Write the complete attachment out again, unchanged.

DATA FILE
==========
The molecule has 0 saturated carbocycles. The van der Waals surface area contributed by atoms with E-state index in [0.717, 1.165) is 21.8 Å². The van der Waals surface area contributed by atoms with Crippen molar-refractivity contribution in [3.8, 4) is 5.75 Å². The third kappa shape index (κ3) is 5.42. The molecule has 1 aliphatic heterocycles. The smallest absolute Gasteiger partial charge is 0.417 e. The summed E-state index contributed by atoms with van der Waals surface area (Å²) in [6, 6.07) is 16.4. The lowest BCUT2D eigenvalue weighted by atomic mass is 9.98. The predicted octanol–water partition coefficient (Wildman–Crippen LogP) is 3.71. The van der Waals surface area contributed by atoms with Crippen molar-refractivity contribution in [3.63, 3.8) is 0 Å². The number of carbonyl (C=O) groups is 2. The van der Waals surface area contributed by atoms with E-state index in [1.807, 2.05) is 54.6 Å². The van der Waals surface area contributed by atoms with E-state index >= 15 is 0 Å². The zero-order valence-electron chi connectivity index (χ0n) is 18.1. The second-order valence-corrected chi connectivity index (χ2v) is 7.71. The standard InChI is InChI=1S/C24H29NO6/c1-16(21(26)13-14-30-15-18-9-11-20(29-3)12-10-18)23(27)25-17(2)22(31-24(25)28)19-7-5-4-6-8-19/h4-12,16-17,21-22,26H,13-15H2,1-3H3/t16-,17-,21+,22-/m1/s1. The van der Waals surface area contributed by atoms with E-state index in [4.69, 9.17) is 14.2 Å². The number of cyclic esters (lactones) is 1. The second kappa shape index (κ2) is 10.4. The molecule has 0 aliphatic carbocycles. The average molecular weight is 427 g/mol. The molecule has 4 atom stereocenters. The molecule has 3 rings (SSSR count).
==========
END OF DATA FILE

The molecule has 0 saturated carbocycles. The van der Waals surface area contributed by atoms with E-state index in [0.717, 1.165) is 21.8 Å². The van der Waals surface area contributed by atoms with Crippen molar-refractivity contribution in [3.8, 4) is 5.75 Å². The third kappa shape index (κ3) is 5.42. The molecule has 1 aliphatic heterocycles. The smallest absolute Gasteiger partial charge is 0.417 e. The summed E-state index contributed by atoms with van der Waals surface area (Å²) in [6, 6.07) is 16.4. The lowest BCUT2D eigenvalue weighted by atomic mass is 9.98. The predicted octanol–water partition coefficient (Wildman–Crippen LogP) is 3.71. The van der Waals surface area contributed by atoms with Crippen molar-refractivity contribution in [3.63, 3.8) is 0 Å². The number of carbonyl (C=O) groups is 2. The van der Waals surface area contributed by atoms with E-state index in [1.807, 2.05) is 54.6 Å². The van der Waals surface area contributed by atoms with E-state index >= 15 is 0 Å². The zero-order valence-electron chi connectivity index (χ0n) is 18.1. The second-order valence-corrected chi connectivity index (χ2v) is 7.71. The standard InChI is InChI=1S/C24H29NO6/c1-16(21(26)13-14-30-15-18-9-11-20(29-3)12-10-18)23(27)25-17(2)22(31-24(25)28)19-7-5-4-6-8-19/h4-12,16-17,21-22,26H,13-15H2,1-3H3/t16-,17-,21+,22-/m1/s1. The van der Waals surface area contributed by atoms with E-state index in [4.69, 9.17) is 14.2 Å². The number of cyclic esters (lactones) is 1. The second kappa shape index (κ2) is 10.4. The molecule has 0 aliphatic carbocycles. The average molecular weight is 427 g/mol. The molecule has 4 atom stereocenters. The molecule has 3 rings (SSSR count).